Book Review: Bad Science by Ben Goldacre

Ben Goldacre, for those who do not know, is a public campaigner for good scientific practice. He is a qualified medical Doctor, researcher and columnist for The Guardian. In this, his first published popular science book, he looks at many of the issues that he covers in his column and blog though a book gives him greater scope to look at them in greater depth, quote some sources and not be limited by the word counts of the newspaper.

Chapter by chapter, he looks at some of the biggest problems of alternative remedies, crank theories and pseudoscience. The nonsense of the detox, the vitamin supplement industry, Brain Gym, homeopathy and so many other issues, this is A fascinating and sometimes chilling look at the nonsense that plagues our everyday lives and attempts to part fools from their money – often with dangerous results. Goldacre leaves no stone unturned in the defence of medical science and Gillian McKeith (self-styled “nutritionist”) and her multimillion pound supplements business comes in for the most criticism. He recounts tales of horror from victims of the homeopathy fad for example.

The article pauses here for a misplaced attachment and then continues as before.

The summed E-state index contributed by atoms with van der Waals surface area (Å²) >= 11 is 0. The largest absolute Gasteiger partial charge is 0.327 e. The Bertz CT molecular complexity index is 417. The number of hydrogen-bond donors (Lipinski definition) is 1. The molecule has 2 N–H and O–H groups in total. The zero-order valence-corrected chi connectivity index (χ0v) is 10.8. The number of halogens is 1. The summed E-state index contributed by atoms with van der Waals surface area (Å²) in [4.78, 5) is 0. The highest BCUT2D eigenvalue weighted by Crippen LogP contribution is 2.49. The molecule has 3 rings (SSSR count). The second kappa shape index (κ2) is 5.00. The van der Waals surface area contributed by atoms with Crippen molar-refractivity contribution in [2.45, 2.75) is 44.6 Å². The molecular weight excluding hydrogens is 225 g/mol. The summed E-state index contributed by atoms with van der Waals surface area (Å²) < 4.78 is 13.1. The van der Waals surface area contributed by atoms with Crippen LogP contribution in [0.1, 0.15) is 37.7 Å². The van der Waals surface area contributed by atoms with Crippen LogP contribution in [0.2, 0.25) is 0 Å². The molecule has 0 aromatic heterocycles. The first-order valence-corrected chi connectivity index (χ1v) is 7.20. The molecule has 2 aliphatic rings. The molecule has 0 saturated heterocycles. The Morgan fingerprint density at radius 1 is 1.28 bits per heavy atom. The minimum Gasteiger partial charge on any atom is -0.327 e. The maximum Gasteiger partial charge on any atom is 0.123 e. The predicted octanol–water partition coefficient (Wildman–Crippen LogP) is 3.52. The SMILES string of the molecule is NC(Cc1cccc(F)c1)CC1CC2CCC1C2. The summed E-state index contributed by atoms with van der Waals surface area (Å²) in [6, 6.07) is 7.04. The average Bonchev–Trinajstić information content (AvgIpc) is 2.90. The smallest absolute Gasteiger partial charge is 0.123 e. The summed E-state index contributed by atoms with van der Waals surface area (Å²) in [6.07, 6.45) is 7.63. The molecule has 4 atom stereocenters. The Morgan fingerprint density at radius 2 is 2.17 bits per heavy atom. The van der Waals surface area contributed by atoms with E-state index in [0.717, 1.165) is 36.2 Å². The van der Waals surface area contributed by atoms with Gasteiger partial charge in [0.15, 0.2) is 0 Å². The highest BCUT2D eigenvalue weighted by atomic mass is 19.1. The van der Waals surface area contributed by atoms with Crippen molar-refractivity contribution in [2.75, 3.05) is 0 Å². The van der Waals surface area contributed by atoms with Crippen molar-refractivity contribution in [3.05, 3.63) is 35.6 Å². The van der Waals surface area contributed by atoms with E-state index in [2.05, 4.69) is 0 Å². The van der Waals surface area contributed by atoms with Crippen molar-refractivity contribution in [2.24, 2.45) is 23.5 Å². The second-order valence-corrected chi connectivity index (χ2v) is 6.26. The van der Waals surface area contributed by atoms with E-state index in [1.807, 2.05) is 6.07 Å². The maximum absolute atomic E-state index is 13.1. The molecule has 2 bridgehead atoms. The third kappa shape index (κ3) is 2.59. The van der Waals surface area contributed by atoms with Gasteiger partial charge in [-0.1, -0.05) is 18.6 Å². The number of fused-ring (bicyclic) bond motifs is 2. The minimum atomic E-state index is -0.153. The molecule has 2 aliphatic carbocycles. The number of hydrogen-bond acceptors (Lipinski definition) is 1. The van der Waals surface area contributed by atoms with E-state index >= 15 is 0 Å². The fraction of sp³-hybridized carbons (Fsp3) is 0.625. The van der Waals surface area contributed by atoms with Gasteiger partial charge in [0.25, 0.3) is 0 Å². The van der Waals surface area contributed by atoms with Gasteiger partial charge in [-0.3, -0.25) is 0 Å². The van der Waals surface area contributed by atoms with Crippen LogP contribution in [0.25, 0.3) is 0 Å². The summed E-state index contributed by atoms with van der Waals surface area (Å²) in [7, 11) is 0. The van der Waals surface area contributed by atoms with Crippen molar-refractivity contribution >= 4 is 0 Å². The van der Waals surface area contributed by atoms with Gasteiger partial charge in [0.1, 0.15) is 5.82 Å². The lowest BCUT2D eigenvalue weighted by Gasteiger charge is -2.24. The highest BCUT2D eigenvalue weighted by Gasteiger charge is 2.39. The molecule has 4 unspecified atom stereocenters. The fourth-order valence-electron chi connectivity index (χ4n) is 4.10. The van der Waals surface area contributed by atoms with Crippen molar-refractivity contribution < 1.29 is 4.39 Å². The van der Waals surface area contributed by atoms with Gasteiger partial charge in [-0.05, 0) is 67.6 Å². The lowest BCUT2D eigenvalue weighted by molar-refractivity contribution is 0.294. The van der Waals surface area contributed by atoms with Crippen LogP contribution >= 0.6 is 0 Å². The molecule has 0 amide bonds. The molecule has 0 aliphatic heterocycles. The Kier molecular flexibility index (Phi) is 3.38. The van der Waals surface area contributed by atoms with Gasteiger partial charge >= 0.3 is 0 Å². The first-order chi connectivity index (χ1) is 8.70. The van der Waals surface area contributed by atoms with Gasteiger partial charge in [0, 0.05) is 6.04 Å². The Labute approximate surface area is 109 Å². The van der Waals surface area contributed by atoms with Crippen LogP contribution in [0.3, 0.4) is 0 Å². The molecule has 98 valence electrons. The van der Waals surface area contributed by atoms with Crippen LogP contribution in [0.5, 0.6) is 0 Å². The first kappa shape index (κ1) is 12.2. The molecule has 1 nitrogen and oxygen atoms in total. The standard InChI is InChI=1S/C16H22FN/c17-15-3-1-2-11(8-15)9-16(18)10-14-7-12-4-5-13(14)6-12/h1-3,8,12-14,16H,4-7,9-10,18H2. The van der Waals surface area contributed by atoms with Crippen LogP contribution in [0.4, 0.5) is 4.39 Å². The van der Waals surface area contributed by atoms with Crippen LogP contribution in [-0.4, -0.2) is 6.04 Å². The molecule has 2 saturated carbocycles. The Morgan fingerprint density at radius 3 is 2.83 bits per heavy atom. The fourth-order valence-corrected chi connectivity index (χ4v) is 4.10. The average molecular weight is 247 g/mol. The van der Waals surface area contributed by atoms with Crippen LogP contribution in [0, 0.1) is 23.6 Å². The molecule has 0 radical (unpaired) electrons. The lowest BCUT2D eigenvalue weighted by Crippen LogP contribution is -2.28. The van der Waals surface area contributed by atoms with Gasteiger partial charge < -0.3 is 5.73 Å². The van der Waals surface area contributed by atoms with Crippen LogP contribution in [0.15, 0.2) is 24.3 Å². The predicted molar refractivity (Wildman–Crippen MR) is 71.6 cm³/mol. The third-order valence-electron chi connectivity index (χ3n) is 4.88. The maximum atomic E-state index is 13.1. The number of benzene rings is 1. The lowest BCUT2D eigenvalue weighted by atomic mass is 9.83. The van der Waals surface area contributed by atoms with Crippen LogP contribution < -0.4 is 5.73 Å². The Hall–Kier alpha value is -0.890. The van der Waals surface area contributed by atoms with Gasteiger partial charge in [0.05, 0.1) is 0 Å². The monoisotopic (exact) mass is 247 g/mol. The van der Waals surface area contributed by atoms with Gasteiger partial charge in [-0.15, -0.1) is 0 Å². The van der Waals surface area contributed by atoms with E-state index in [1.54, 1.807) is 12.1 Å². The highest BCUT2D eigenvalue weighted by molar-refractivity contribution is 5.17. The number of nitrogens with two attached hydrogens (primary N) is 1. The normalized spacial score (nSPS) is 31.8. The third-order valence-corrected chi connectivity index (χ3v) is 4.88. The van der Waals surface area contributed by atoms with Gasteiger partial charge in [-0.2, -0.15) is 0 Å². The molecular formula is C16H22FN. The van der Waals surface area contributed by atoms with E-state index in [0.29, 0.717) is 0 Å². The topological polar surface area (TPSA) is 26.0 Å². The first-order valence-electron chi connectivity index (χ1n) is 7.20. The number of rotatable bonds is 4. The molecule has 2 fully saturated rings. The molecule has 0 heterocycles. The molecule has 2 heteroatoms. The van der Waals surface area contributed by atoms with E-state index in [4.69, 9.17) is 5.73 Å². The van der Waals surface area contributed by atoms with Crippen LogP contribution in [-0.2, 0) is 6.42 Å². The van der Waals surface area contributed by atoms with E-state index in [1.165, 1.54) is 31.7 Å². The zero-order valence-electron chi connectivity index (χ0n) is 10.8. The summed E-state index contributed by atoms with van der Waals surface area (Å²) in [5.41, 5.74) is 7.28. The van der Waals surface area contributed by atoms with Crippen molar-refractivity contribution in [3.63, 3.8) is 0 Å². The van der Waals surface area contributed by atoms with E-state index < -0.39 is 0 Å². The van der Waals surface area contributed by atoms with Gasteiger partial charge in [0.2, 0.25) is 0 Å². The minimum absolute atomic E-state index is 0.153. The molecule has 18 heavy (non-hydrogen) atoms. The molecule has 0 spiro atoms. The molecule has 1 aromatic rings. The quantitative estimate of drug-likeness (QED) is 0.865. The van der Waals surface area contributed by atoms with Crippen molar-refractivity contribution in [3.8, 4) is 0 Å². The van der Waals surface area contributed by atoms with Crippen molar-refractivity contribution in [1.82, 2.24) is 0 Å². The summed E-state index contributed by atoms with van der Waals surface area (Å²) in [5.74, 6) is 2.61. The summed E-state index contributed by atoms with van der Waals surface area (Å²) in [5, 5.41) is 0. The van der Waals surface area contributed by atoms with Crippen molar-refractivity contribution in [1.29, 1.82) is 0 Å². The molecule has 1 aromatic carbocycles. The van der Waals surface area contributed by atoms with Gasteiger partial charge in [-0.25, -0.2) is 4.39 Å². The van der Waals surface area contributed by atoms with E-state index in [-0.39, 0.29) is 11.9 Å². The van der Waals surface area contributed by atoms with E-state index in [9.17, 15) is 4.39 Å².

His biggest tonguelashing is reserved for the media who distort press releases and twist stories to sensationalise actual findings, leaving them barely resembling the real report. This is a big problem in any science reporting but only with medical science can the results end up being devastating to our health. He says in no uncertain terms that they created the travesty of Andrew Wakefield (and not without justification) and that they never learn their lesson, only they repeat it time and time again. Proof of this is the The Daily Mail reporting of the Wakefield saga.

In amongst all this, he admits that sometimes some of these issues can give something positive to medical science – but most as a placebo effect. Here he gives the most succinct and complete explanation of what we do and do not understand about this rather curious fact of medical science. It must be remembered that placebo is no cure, it merely helps people to feel better in their symptoms – this works for minor ailments such as a cold or as painkilling effects.

Neither does the medical profession get off lightly, he acknowledges and criticises the flaws in the system – the covering up of bad data, the cherrypicking and the confirmation bias. At the time of writing, Goldacre is presently planning a book that criticises problems in the pharmaceutical industry – this is due for release in 2012.

Ben Goldacre has written an approachable and informative book that discusses bad science practices and the often devastating effect such methods and their practitioners can have on our health. After reading this, you will never trust another science report as expressed in the media again.


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